Proper insulation throughout a home or business helps lower energy bills by resisting heat movement through the walls, ceilings and floors. Where the interior of walls and ceilings is fairly easily accessible, adding insulation can be a relatively inexpensive way to get big return on energy savings throughout the year.
Walls, ceilings and floors can be insulated. However, because it is generally covered by finish materials, insulation can be difficult to see. One of the first places to look for missing insulation is up. Inadequate attic insulation can be found in newer homes as well as old ones. As part of a general home inspection, an inspector will examine the type of insulation present and its approximate thickness (R-Value) where accessible.
Provided safe access to the attic is available, the inspector will examine much more than insulation. The attic interior, including: framing, sheathing, insulation, ventilation, chimneys and any signs of moisture intrusion will be noted in the final report.
The inspector will also look for areas of safety concerns such as proper rating and installation of recessed lighting and electrical components to prevent overheating and possible fires.
Being aware of the types of insulation in a home is important, especially when it comes to homes 15 years old or older. These may `have been insulated with vermiculite insulation containing amphibole asbestos fibers. These fibers can cause health concerns under certain, very specific conditions. Of particular concern is insulation produced from ores mined at the Libby Mine in Montana from the 1920’s to 1990. It was sold in Canada until 1984 under the brand-name Zonolite Attic Insulation.
Provided the vermiculite insulation is sealed behind wallboards or floorboards, or sealed in the attic, the health risk is minimal. Health risks occur only when the material is disturbed in some way. Those exposed to significant quantities of airborne asbestos fibers can develop a scarring of the lung tissues, a rare cancer of the chest or lung cancer.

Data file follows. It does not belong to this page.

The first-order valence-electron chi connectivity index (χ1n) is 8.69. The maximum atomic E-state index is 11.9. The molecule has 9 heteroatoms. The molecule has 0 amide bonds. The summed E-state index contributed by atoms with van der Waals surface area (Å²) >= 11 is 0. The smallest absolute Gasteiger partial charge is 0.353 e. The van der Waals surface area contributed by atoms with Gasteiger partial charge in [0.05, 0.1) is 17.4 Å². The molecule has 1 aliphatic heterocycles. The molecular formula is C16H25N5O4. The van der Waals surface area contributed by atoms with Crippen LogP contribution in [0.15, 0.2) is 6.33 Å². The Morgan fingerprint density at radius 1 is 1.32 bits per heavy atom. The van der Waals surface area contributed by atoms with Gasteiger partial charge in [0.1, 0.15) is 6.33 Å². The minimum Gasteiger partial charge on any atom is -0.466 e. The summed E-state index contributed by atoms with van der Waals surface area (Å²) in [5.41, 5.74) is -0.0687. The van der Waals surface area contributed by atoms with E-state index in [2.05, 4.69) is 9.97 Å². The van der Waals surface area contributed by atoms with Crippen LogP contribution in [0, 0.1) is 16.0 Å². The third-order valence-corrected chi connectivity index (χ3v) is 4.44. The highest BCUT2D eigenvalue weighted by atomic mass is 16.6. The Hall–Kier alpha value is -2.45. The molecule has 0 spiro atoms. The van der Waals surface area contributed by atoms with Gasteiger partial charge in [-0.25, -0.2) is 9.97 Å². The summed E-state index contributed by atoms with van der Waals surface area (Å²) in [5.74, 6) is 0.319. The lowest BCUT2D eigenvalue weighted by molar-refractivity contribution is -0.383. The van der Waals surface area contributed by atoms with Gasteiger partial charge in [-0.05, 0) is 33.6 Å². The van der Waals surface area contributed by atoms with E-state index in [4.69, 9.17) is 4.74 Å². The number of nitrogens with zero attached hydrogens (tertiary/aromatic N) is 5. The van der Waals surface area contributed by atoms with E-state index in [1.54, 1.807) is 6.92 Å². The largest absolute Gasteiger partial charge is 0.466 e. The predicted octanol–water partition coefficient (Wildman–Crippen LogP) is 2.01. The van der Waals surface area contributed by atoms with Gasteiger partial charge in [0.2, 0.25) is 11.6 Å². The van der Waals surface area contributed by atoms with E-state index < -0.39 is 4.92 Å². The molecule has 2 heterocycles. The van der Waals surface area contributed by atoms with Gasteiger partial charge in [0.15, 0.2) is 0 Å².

To prevent insulation from sifting through into lower rooms, seal all cracks and holes in the ceilings. Caulk around light fixtures and the attic opening. Before remodeling, call a qualified professional if vermiculite insulation is suspected.
For more information, look for the Health Canada publication “Vermiculite Insulation Containing Amphibole Asbestos,” or call 1-800-443-0395.
Recessed lights, also called can or pot lights, are fixtures recessed into the ceiling. This allows the light bulb to sit flush against the ceiling. These are sometimes considered aesthetically pleasing because they can pinpoint light above specific areas and don’t require large fixtures that trap dust and dirt. On the downside, these light fixtures can allow heat to escape into the attic, or create a safety concern if not installed and maintained correctly.
Only recessed light fixtures rated and marked “Type IC” can be covered with insulation. The acronym “IC” means “insulation contact.” This marking on a recessed lighting fixture means the fixture has been tested and certified to be in direct contact with, or blanketed by, thermal insulation.
Insulation must be at least three inches away on all sides of non-Type IC rated recessed light housings in order to prevent overheating. Overheated lights are a potential fire hazard. Some newer models are equipped with automatic shutoff components if overheating occurs.
The Electrical Safety Authority recommends using only fixtures that have been approved by an accredited testing facility such as CSA or CUL and that they be installed as per manufacture’s instruction.
How much is enough?
Insulation is generally measured using the term R-value or the metric equivalent, RSI-vales. The R-value (RSI) is a measure of the insulation’s “thermal resistance,” or resistance to heat or cold temperatures traveling through the material. The higher the R-value (RSI), the greater the product’s insulating capabilities.
R-values (RSI) are cumulative, so insulation can be layered to create a greater thermal resistance. Compressing certain types of insulation can reduce the resistance to heat transfer. These properties should be considered when factoring current R-values (RSI) or when considering the addition of insulation. Other factors, such as open air space around insulation, un-insulated areas and the presence or lack of an air barrier can also reduce the overall R-values (RSI).
Before replacing or adding insulation, check to see that all openings into the attic are properly sealed. Check all insulation to determine if the material is distributed evenly from wall to wall and maintains a consistent depth. One place that is frequently missed is the area above wall plates. Leaving this area uninsulated can cause cold spots.
For more information on attics and insulation, go to the Natural Resources Canada Office of Energy Efficiency website.